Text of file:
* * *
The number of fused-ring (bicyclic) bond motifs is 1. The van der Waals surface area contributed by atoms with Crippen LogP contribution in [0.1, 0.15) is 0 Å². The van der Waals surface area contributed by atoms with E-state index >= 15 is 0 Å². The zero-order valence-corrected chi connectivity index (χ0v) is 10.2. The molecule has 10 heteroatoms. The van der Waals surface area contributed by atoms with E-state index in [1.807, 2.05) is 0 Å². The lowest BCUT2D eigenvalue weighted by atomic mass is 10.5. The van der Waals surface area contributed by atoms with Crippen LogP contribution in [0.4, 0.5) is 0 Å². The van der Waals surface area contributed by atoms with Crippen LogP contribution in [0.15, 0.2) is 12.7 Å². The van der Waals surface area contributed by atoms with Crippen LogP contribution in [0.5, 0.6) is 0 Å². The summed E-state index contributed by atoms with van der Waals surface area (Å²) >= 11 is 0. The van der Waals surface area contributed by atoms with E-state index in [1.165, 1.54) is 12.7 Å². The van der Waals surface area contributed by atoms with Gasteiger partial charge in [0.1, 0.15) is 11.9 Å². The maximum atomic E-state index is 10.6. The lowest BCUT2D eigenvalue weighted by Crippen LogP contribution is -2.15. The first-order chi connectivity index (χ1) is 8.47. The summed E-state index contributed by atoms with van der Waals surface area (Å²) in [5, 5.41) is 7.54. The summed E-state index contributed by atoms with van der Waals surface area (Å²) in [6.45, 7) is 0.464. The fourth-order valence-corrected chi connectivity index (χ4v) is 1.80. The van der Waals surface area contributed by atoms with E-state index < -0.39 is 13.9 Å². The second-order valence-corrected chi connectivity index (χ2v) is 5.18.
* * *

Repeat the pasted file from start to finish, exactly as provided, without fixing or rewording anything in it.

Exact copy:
The number of fused-ring (bicyclic) bond motifs is 1. The van der Waals surface area contributed by atoms with Crippen LogP contribution in [0.1, 0.15) is 0 Å². The van der Waals surface area contributed by atoms with E-state index >= 15 is 0 Å². The zero-order valence-corrected chi connectivity index (χ0v) is 10.2. The molecule has 10 heteroatoms. The van der Waals surface area contributed by atoms with E-state index in [1.807, 2.05) is 0 Å². The lowest BCUT2D eigenvalue weighted by atomic mass is 10.5. The van der Waals surface area contributed by atoms with Crippen LogP contribution in [0.4, 0.5) is 0 Å². The van der Waals surface area contributed by atoms with Crippen LogP contribution in [0.15, 0.2) is 12.7 Å². The van der Waals surface area contributed by atoms with Crippen LogP contribution in [0.5, 0.6) is 0 Å². The summed E-state index contributed by atoms with van der Waals surface area (Å²) >= 11 is 0. The van der Waals surface area contributed by atoms with E-state index in [1.165, 1.54) is 12.7 Å². The van der Waals surface area contributed by atoms with Gasteiger partial charge in [0.1, 0.15) is 11.9 Å². The maximum atomic E-state index is 10.6. The lowest BCUT2D eigenvalue weighted by Crippen LogP contribution is -2.15. The first-order chi connectivity index (χ1) is 8.47. The summed E-state index contributed by atoms with van der Waals surface area (Å²) in [5, 5.41) is 7.54. The summed E-state index contributed by atoms with van der Waals surface area (Å²) in [6.45, 7) is 0.464. The fourth-order valence-corrected chi connectivity index (χ4v) is 1.80. The van der Waals surface area contributed by atoms with E-state index < -0.39 is 13.9 Å². The second-order valence-corrected chi connectivity index (χ2v) is 5.18.